When running a PHP application, you almost always want to keep some environmentally dependent variables stored outside of your codebase. For example, it’s not a good idea to hard-code your database connection information because then you will have to remember to switch between local and production details while running your app. That’s a sure-fire way to screw something up.
There are a few ways to handle environmental variables in PHP when running
Docker containers, so in this post we’ll look at four options. For reference,
our PHP file (let’s call it
index.php) is going to be very simple, and just
output the value of a environmental variable called
<?php echo getenv('ENV_VAR');
Docker provides the
-e flag for passing environmental variables into any
container via the
docker run command. For example, we could run the PHP script
above with the following:
docker run --rm -v $(pwd):/app -w /app -e ENV_VAR='Hello World!' php:cli php index.php
Most of the options in this
docker run command are covered in the tutorial on
running PHP scripts within
but the last flag
-e ENV_VAR='Hello World!' sets a container-wide variable
that the PHP script can access, and you should see
Hello World! in the command
line when running this.
If you have a lot of environmental variables, it may make sense to put them into an environmental variables file. Docker can load all the variables from the file by passing in the filename like this:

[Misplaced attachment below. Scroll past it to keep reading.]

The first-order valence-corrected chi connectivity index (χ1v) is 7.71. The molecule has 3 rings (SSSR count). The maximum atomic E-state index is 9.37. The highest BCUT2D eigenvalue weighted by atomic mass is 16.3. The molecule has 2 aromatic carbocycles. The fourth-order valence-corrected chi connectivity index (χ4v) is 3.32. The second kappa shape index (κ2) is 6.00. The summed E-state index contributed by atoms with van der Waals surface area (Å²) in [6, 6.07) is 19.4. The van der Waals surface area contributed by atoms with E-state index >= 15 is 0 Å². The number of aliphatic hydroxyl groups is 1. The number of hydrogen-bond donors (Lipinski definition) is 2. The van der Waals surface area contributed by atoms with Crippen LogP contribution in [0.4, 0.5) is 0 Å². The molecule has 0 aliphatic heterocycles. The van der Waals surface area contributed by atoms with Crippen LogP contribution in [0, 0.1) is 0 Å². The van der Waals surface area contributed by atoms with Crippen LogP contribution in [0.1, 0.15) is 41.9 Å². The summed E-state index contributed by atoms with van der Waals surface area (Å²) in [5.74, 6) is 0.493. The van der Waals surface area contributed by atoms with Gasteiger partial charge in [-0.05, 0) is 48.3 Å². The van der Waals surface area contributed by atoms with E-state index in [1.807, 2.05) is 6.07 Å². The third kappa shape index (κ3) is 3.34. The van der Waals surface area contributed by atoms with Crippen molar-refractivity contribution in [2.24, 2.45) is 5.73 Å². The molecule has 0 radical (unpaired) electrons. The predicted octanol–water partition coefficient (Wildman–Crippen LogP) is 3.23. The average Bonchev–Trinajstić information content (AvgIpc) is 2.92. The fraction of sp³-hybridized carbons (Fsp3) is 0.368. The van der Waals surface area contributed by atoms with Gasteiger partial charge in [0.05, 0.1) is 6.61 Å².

docker run --rm -v $(pwd):/app -w /app --env-file .env php:cli php index.php
.env file should have at least this line:
Another way to include environmental variables is to include them in your
Dockerfile. This may not be good for variables you want to keep secret as
they’re going to be accessible by anyone with the built image you distribute,
but sometimes they make it easier when you want to use some values for
production and others for dev environments. First, we need to create a
Dockerfile for this project:
FROM php:cli ENV ENV_VAR='Hello World!'
And now we need to build this image:
docker build . -t envtest
Finally we can run the container using the new image we just created:
docker run --rm -v $(pwd):/app -w /app envtest php index.php
The last option we’ll cover works well if you’re using a hybrid Docker approach.
If some of your devs or servers are using Docker and others are not, you can
.env file in a volume and load it with the PHP Dotenv
package. You’ll need to install the
package first, and modify your PHP script a little.
docker run --rm -v $(pwd):/app composer/composer:latest require vlucas/phpdotenv
Next, update your PHP script to load the package:
<?php require('vendor/autoload.php'); $dotenv = new Dotenv\Dotenv( ); $dotenv->load(); echo getenv('ENV_VAR');
You’ll also need to make sure your
.env file uses quotes around any values
And then you can run the PHP script using your Docker command as we did in the previous tutorial:
docker run --rm -v $(pwd):/app -w /app php:cli php index.php
Now you have multiple options for loading environmental variables in PHP using Docker containers.
In this book, PHP developers will learn everything they need to know to start building their applications on Docker, including:
You can buy this book on Leanpub today.